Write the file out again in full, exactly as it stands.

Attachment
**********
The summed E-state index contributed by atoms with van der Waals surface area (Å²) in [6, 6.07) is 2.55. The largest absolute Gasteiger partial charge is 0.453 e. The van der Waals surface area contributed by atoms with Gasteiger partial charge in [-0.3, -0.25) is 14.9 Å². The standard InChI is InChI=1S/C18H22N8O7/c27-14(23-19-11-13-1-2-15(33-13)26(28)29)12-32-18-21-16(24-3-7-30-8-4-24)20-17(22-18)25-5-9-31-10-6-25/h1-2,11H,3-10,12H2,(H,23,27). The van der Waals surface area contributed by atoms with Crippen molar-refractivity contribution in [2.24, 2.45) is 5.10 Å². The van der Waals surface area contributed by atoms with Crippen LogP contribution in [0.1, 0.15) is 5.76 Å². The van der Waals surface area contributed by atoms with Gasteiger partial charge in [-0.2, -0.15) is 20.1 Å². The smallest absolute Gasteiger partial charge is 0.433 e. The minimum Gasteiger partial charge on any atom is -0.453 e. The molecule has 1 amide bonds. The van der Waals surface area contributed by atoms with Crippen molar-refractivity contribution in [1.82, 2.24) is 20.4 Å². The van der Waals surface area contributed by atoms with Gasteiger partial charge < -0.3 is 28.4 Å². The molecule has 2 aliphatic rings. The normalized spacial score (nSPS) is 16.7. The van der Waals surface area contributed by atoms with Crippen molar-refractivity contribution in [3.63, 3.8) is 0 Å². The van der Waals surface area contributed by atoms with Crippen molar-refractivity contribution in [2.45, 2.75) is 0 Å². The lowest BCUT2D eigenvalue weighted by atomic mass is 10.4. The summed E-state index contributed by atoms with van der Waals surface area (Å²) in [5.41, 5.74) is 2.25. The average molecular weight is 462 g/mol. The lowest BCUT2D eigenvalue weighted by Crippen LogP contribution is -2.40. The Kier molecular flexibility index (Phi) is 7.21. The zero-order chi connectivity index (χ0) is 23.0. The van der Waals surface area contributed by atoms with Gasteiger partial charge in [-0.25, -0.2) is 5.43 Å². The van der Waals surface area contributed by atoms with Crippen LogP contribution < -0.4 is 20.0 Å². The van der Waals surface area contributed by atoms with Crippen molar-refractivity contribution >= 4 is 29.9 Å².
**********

The summed E-state index contributed by atoms with van der Waals surface area (Å²) in [6, 6.07) is 2.55. The largest absolute Gasteiger partial charge is 0.453 e. The van der Waals surface area contributed by atoms with Gasteiger partial charge in [-0.3, -0.25) is 14.9 Å². The standard InChI is InChI=1S/C18H22N8O7/c27-14(23-19-11-13-1-2-15(33-13)26(28)29)12-32-18-21-16(24-3-7-30-8-4-24)20-17(22-18)25-5-9-31-10-6-25/h1-2,11H,3-10,12H2,(H,23,27). The van der Waals surface area contributed by atoms with Crippen molar-refractivity contribution in [2.24, 2.45) is 5.10 Å². The van der Waals surface area contributed by atoms with Crippen LogP contribution in [0.1, 0.15) is 5.76 Å². The van der Waals surface area contributed by atoms with Gasteiger partial charge in [-0.2, -0.15) is 20.1 Å². The smallest absolute Gasteiger partial charge is 0.433 e. The minimum Gasteiger partial charge on any atom is -0.453 e. The molecule has 1 amide bonds. The van der Waals surface area contributed by atoms with Crippen molar-refractivity contribution in [1.82, 2.24) is 20.4 Å². The van der Waals surface area contributed by atoms with Gasteiger partial charge < -0.3 is 28.4 Å². The molecule has 2 aliphatic rings. The normalized spacial score (nSPS) is 16.7. The van der Waals surface area contributed by atoms with Crippen molar-refractivity contribution in [3.63, 3.8) is 0 Å². The van der Waals surface area contributed by atoms with Crippen molar-refractivity contribution in [2.45, 2.75) is 0 Å². The lowest BCUT2D eigenvalue weighted by atomic mass is 10.4. The summed E-state index contributed by atoms with van der Waals surface area (Å²) in [5.41, 5.74) is 2.25. The average molecular weight is 462 g/mol. The lowest BCUT2D eigenvalue weighted by Crippen LogP contribution is -2.40. The Kier molecular flexibility index (Phi) is 7.21. The zero-order chi connectivity index (χ0) is 23.0. The van der Waals surface area contributed by atoms with Gasteiger partial charge in [-0.25, -0.2) is 5.43 Å². The van der Waals surface area contributed by atoms with Crippen LogP contribution < -0.4 is 20.0 Å². The van der Waals surface area contributed by atoms with Crippen molar-refractivity contribution >= 4 is 29.9 Å².